On the weekend, People's Park, across the street from a statue of Mao Zedong on People's Square, was a recreational attraction. Couples and families rented carpets and organized picnics and gatherings with music and dance in tree-covered areas and along the creeks of the park. 

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Top: Uyghur residents residents gather with music and dance in People's Park. Bottom: a young child naps on körpes, or sleeping mats, in the park.

Kashgar Memories: Memet Sawut

These photographs were taken in the period when large-scale destruction started in Kashgar. It hurts to see some of the images. Kashgar has a history of at least 2000 years, even longer than Moscow. The push to demolish and "renew" old sites around the city was heart-rending for Uyghurs. Some families had been living here for at least 600 years when they were forced out. 

They’ve changed [Kashgar] into a Chinese theme park. The demolition of Kashgar's old-city districts is tantamount to the destruction and demolition of Uyghur culture itself.

The demolition of homes and other places inside the seven city gates was especially depressing. These places should have been preserved according to UN regulations for cultural relics. They were demolished beginning in 2003; the demolitions reached a climax in 2008 and 2009. Afterward, the government demolished even more of Kashgar, and now they have made it into an entirely different place. They’ve changed it into a Chinese theme park. The demolition of Kashgar's old-city districts is tantamount to the destruction and demolition of Uyghur culture itself.

Memet Sawut, undated. Provided by Memet Sawut.
Memet Sawut, undated. Provided by Memet Sawut.

Bazaars Under Pressure


Scenes from the Sunday livestock bazaar on the outskirts of the city. 

In 2003, the Sunday bazaar was downsized and reorganized. The livestock market had already been moved outside the city limits and had changed location several times. Farmers arrived to the livestock market outside town on pony carts, bikes, and motorcycles, mingling and haggling for horses, donkeys, sheep, and goats.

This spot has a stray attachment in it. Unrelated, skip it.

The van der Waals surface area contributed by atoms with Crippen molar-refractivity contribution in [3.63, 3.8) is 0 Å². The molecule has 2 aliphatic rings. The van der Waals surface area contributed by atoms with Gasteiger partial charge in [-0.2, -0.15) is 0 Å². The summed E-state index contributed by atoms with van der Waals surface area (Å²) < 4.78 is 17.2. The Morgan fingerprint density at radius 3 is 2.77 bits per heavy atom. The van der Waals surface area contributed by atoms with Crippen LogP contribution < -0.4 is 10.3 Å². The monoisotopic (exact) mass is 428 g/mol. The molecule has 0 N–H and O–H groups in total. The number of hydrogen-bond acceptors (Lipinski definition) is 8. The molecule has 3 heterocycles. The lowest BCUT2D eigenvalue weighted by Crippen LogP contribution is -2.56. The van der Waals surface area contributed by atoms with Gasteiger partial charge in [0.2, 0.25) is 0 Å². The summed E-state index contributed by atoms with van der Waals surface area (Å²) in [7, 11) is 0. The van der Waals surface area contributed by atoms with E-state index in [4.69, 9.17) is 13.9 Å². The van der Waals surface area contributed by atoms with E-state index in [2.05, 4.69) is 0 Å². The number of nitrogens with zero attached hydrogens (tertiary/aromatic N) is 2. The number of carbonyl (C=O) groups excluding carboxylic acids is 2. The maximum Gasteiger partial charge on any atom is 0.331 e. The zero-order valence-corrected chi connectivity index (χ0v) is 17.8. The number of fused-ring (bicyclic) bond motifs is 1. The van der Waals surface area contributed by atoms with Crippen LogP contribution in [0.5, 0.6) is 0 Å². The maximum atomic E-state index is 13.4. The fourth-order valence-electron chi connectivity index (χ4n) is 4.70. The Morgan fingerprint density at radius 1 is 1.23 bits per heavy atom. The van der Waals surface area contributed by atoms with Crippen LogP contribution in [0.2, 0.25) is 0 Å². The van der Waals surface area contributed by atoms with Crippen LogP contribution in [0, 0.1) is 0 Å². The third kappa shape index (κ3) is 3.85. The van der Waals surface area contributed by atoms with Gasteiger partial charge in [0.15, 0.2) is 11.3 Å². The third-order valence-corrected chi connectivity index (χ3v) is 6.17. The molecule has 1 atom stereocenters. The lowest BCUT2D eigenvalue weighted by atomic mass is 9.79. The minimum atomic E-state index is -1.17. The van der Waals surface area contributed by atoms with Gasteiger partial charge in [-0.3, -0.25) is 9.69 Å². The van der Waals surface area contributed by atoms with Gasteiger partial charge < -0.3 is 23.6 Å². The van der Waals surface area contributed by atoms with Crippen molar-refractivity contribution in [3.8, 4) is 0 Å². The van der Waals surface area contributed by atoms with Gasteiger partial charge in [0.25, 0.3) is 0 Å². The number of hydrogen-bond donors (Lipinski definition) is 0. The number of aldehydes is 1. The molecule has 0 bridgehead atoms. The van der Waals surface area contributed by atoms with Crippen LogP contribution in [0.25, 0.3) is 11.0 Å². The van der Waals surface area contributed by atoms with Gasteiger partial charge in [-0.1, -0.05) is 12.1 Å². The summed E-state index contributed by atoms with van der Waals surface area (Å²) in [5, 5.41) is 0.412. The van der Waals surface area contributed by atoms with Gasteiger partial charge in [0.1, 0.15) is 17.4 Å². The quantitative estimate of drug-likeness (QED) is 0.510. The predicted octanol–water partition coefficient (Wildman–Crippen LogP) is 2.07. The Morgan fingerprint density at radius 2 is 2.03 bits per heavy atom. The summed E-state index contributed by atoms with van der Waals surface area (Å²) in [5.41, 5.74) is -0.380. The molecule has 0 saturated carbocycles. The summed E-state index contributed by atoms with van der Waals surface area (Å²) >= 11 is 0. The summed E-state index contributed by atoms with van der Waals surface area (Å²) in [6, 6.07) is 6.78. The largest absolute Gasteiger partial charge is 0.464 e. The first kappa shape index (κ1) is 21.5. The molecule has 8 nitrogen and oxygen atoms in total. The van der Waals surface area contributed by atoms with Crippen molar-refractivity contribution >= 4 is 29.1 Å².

Farmers arrived to the livestock market outside town on pony carts, bikes, and motorcycles, mingling and haggling for horses, donkeys, sheep, and goats.

Weekday market areas inside the old city continued to be crowded with people, bicycles, delivery vans full of melons, market stalls with vegetables, and meat and food stalls with smoky grills, a sign that life as Uyghurs knew it was not fully changed. 

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Scenes from a lively weekday market in Kashgar's old city.

Kashgar Memories: Ihtibar Yasen

Some photos in this collection remind me of the Kashgar I knew in the late 1980s and 1990s. The sand-colored jackets the women are wearing, the shoes on their feet, the bikes—I remember them all. I also remember the thick brown netted head coverings some women are wearing. My female relatives on my mother’s side—my uncles’ wives, the women who married into our family—were all housewives, and they also wore those head coverings and long dresses when they went out in public.

Some of the photos show scenes from a small bazaar. There were bazaars like this in different neighborhoods, as well as outside the city, even on weekdays. People from the villages would bring vegetables to sell qoghun would be stuffed into the backs of trucks and brought in from Peyziwat county. Everything looked new.

I remember my family members were always going out to buy the ingredients for a single meal at a time. Refrigerators were new to Kashgar in the 1980s, so people didn't have them at home yet. When people went to the neighborhood bazaar, it was to buy fresh meat and vegetables to cook with that day. Everyone did this. I remember that if you went and said you needed ingredients for laghman for an entire family, there were sellers who would bag up all the vegetables you needed for that single meal. When we were small our parents would send out us to do the shopping. They’d put money in our hands and tell us to hold it tight, and they would instruct us what to buy and what not to buy. I learned never to buy soft radishes and always to buy smooth potatoes.

Ihtibar Yasen, undated. Provided by Ihtibar Yasen.